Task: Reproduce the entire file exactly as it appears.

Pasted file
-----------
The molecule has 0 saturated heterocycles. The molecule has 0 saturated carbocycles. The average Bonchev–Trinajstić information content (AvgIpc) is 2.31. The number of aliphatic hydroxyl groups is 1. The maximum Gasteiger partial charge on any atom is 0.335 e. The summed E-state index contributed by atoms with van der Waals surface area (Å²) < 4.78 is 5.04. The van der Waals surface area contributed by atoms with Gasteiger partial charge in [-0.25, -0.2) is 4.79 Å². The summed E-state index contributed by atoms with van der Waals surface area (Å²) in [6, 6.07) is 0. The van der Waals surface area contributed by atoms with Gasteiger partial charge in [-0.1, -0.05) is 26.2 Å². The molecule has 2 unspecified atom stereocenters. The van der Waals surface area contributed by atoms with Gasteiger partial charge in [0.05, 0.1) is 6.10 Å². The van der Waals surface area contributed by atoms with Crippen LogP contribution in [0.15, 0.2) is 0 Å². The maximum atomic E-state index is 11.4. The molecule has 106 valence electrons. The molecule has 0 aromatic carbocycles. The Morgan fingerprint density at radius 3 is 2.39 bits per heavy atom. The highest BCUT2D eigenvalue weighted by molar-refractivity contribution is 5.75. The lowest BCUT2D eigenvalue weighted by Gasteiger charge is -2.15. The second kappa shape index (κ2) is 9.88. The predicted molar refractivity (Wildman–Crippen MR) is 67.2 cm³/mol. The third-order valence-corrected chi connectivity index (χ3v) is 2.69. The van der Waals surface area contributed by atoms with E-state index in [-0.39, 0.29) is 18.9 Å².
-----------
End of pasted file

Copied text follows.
The molecule has 0 saturated heterocycles. The molecule has 0 saturated carbocycles. The average Bonchev–Trinajstić information content (AvgIpc) is 2.31. The number of aliphatic hydroxyl groups is 1. The maximum Gasteiger partial charge on any atom is 0.335 e. The summed E-state index contributed by atoms with van der Waals surface area (Å²) < 4.78 is 5.04. The van der Waals surface area contributed by atoms with Gasteiger partial charge in [-0.25, -0.2) is 4.79 Å². The summed E-state index contributed by atoms with van der Waals surface area (Å²) in [6, 6.07) is 0. The van der Waals surface area contributed by atoms with Gasteiger partial charge in [-0.1, -0.05) is 26.2 Å². The molecule has 2 unspecified atom stereocenters. The van der Waals surface area contributed by atoms with Gasteiger partial charge in [0.05, 0.1) is 6.10 Å². The van der Waals surface area contributed by atoms with Crippen LogP contribution in [0.15, 0.2) is 0 Å². The maximum atomic E-state index is 11.4. The molecule has 106 valence electrons. The molecule has 0 aromatic carbocycles. The Morgan fingerprint density at radius 3 is 2.39 bits per heavy atom. The highest BCUT2D eigenvalue weighted by molar-refractivity contribution is 5.75. The lowest BCUT2D eigenvalue weighted by Gasteiger charge is -2.15. The second kappa shape index (κ2) is 9.88. The predicted molar refractivity (Wildman–Crippen MR) is 67.2 cm³/mol. The third-order valence-corrected chi connectivity index (χ3v) is 2.69. The van der Waals surface area contributed by atoms with E-state index in [-0.39, 0.29) is 18.9 Å².